Tuesday, November 11, 2008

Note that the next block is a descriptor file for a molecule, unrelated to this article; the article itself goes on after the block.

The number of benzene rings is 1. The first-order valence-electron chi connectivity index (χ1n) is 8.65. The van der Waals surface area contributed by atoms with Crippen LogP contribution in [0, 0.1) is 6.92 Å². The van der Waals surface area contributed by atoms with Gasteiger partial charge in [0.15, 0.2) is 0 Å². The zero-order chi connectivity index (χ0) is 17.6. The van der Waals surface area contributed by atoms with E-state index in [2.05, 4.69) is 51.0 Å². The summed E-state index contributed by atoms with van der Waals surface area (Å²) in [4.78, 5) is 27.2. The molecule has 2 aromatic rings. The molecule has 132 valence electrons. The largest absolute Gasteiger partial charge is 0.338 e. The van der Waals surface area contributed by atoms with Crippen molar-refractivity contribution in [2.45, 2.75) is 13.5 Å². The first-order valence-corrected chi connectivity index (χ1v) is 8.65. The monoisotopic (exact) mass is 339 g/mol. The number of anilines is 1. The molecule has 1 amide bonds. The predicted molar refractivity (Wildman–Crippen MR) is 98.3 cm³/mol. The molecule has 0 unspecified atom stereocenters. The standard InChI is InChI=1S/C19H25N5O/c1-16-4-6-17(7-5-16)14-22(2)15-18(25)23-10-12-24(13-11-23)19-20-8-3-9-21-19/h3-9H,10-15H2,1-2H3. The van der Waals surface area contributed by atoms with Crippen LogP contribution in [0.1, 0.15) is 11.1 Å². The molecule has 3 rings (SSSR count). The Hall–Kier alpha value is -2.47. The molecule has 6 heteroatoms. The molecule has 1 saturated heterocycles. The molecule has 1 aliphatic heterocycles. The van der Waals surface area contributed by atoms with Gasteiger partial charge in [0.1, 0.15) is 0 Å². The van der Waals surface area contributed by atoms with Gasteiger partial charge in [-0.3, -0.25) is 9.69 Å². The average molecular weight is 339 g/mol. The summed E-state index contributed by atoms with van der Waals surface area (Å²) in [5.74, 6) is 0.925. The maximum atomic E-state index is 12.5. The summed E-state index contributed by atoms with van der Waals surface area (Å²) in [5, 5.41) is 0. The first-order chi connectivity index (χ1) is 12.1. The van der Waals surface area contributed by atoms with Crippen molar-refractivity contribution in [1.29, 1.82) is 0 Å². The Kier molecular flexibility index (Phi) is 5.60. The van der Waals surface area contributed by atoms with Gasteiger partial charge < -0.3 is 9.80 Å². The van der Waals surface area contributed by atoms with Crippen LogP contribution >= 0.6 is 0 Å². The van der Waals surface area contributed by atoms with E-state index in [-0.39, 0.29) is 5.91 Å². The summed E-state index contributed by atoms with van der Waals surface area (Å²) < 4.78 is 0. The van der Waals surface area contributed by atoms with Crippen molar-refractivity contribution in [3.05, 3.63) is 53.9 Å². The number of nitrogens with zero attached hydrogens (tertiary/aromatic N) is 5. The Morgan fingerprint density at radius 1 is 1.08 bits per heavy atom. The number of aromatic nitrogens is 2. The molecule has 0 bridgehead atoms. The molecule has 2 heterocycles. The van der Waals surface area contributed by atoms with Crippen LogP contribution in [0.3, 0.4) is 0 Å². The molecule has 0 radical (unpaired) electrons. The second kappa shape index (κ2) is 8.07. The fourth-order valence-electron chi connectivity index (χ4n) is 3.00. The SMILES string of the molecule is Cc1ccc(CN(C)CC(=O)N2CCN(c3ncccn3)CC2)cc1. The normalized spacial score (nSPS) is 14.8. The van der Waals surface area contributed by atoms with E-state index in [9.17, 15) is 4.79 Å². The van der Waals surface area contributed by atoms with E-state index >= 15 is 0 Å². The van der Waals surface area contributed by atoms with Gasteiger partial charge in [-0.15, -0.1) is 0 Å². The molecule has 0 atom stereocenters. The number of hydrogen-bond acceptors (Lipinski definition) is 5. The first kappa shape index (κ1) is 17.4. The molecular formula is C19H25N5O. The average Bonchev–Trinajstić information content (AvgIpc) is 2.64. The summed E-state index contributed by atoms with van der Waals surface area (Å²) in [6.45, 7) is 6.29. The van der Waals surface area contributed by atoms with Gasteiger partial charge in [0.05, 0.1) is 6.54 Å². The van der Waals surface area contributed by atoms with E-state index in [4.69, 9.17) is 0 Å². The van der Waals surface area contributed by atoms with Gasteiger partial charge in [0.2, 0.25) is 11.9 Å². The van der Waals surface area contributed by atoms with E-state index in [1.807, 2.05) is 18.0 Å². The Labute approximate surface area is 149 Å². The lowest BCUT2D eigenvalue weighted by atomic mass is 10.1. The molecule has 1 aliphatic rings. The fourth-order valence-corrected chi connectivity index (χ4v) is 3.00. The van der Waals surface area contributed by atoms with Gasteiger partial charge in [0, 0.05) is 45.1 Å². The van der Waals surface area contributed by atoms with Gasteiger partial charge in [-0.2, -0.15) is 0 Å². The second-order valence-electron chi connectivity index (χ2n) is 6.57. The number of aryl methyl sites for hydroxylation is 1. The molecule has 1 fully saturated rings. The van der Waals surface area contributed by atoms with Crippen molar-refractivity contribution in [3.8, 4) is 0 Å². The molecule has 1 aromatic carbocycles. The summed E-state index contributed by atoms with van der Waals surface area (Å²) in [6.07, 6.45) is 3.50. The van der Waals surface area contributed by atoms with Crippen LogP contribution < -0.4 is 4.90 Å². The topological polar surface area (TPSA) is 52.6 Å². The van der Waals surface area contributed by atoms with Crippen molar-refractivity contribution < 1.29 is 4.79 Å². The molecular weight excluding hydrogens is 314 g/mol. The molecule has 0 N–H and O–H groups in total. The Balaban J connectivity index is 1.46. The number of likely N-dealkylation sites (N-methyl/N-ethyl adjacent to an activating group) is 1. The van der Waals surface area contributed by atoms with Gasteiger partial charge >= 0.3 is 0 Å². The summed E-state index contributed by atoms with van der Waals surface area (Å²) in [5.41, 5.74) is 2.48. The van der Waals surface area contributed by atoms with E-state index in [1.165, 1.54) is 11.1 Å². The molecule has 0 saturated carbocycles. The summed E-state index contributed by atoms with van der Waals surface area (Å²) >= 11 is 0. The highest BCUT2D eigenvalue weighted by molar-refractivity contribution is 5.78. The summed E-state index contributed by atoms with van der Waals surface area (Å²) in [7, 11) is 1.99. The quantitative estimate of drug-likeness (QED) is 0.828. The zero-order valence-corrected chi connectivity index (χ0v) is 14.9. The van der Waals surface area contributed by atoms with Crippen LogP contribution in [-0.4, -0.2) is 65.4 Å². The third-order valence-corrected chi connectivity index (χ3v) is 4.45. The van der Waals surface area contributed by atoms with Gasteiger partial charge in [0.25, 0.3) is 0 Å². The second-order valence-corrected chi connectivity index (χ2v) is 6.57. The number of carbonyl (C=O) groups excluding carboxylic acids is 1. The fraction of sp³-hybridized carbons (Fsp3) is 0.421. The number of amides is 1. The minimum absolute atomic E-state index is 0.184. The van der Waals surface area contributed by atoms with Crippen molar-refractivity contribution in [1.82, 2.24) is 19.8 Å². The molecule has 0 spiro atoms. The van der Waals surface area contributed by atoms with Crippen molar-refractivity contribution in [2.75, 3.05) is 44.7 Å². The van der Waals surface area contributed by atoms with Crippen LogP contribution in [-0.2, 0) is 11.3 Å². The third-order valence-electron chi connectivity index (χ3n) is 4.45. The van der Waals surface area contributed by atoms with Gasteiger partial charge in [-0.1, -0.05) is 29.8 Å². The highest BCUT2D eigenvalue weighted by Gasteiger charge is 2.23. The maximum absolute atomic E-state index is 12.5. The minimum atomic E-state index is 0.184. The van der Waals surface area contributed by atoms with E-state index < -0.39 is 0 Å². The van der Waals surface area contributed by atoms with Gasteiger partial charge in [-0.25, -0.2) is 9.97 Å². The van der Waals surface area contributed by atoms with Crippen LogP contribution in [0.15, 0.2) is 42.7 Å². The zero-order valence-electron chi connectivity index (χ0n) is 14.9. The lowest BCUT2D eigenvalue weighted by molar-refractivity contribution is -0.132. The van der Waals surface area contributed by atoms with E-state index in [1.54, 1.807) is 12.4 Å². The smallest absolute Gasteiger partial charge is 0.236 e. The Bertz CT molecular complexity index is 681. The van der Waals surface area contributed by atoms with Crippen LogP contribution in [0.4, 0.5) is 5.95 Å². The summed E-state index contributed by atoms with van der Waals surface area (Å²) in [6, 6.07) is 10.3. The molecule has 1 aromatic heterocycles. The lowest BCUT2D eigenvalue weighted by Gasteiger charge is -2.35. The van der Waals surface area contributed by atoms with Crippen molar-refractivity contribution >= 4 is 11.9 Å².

THE QUIET EARTH (Geoff Murphy, 1985, New Zealand) Scientist Zac Hobson’s world ends with a bottle of pills at precisely 6:12 A.M. but he awakens to a new reality: he is seemingly the last man on Earth. Confused, he explores this strange geography not sure if this is some internal dimension or an external result of the failed Project Flashlight, a unilateral experiment involving countries across the globe. He begins to slowly lose his mind to the madness of isolation, becoming god of the empty streets and echoing lifeless cities. The gunmetal taste of suicide brings him back to sanity and he begins to monitor the world around him, taking measurements of the now pulsating sun. He meets Joanne and Api and their base human conflicts threaten to push them apart, to isolate them in a world of silence and create an emotional vacuum filled with the ether of despair. Through dialogue, they discover the reason for their existence; they all died at the moment the Project malfunctioned, preserving them in this empty world. Soon Zac discovers that this electromagnetic pulse is going to reoccur and their only hope for survival is to destroy the facility. Director Geoff Murphy films in long shots of deserted streets and towns, lending an air of realism to this somewhat trite narrative. As Zac explores an empty house, a torrent of water flows from the kitchen ceiling, homage to Tarkovsky’s masterpiece SOLARIS. A crashed jet plane, abandoned vehicles, burning wreckage, and a still hot coffee pot, inform the audience that everyone just disappeared without a trace and adds a level of realism for such a small budget film. But it’s the character’s juvenile emotional turmoil that almost unravels the story, which removes us from any sympathetic coherence: the three protagonists aren’t very likable. Though we know more about Zac than Joanne and Api, we are still too detached from caring about their dilemma. Finally, Zac disappears in a mushroom cloud but awakens once again to an alien terrain where spidery clouds caress the violent blue surf and a ringed planet rises above the gentle mist. (C)

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